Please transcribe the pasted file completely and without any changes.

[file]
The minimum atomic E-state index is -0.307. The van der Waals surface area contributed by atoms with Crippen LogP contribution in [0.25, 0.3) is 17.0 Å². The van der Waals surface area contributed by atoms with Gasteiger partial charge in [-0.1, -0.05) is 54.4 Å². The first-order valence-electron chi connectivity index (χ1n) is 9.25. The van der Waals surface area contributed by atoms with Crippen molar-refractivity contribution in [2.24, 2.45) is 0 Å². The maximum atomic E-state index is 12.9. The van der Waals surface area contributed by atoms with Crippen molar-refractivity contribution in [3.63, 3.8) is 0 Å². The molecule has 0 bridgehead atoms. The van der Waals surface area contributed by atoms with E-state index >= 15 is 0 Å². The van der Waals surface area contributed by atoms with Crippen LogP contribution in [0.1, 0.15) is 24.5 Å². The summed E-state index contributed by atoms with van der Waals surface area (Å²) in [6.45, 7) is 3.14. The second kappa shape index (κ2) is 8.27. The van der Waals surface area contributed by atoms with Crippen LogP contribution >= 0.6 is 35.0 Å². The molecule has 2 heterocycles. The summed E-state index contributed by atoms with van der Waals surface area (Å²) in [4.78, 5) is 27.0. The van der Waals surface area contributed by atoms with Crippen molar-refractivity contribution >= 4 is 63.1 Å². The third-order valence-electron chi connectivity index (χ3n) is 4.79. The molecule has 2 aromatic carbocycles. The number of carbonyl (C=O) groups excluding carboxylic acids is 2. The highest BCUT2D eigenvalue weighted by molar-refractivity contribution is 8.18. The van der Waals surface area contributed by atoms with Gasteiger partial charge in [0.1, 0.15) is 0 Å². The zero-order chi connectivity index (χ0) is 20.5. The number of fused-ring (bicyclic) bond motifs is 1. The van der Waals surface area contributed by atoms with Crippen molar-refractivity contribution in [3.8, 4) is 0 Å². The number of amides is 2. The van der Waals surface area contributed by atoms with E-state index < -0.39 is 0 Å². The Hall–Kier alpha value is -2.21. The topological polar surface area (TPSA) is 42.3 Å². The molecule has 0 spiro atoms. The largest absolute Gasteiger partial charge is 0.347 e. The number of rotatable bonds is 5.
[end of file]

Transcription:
The minimum atomic E-state index is -0.307. The van der Waals surface area contributed by atoms with Crippen LogP contribution in [0.25, 0.3) is 17.0 Å². The van der Waals surface area contributed by atoms with Gasteiger partial charge in [-0.1, -0.05) is 54.4 Å². The first-order valence-electron chi connectivity index (χ1n) is 9.25. The van der Waals surface area contributed by atoms with Crippen molar-refractivity contribution in [2.24, 2.45) is 0 Å². The maximum atomic E-state index is 12.9. The van der Waals surface area contributed by atoms with Crippen molar-refractivity contribution in [3.63, 3.8) is 0 Å². The molecule has 0 bridgehead atoms. The van der Waals surface area contributed by atoms with E-state index >= 15 is 0 Å². The van der Waals surface area contributed by atoms with Crippen LogP contribution in [0.1, 0.15) is 24.5 Å². The summed E-state index contributed by atoms with van der Waals surface area (Å²) in [6.45, 7) is 3.14. The second kappa shape index (κ2) is 8.27. The van der Waals surface area contributed by atoms with Crippen LogP contribution >= 0.6 is 35.0 Å². The molecule has 2 heterocycles. The summed E-state index contributed by atoms with van der Waals surface area (Å²) in [4.78, 5) is 27.0. The van der Waals surface area contributed by atoms with Crippen molar-refractivity contribution >= 4 is 63.1 Å². The third-order valence-electron chi connectivity index (χ3n) is 4.79. The molecule has 2 aromatic carbocycles. The number of carbonyl (C=O) groups excluding carboxylic acids is 2. The highest BCUT2D eigenvalue weighted by molar-refractivity contribution is 8.18. The van der Waals surface area contributed by atoms with Gasteiger partial charge in [0.1, 0.15) is 0 Å². The zero-order chi connectivity index (χ0) is 20.5. The number of fused-ring (bicyclic) bond motifs is 1. The van der Waals surface area contributed by atoms with Crippen molar-refractivity contribution in [3.8, 4) is 0 Å². The number of amides is 2. The van der Waals surface area contributed by atoms with E-state index < -0.39 is 0 Å². The Hall–Kier alpha value is -2.21. The topological polar surface area (TPSA) is 42.3 Å². The molecule has 0 spiro atoms. The largest absolute Gasteiger partial charge is 0.347 e. The number of rotatable bonds is 5.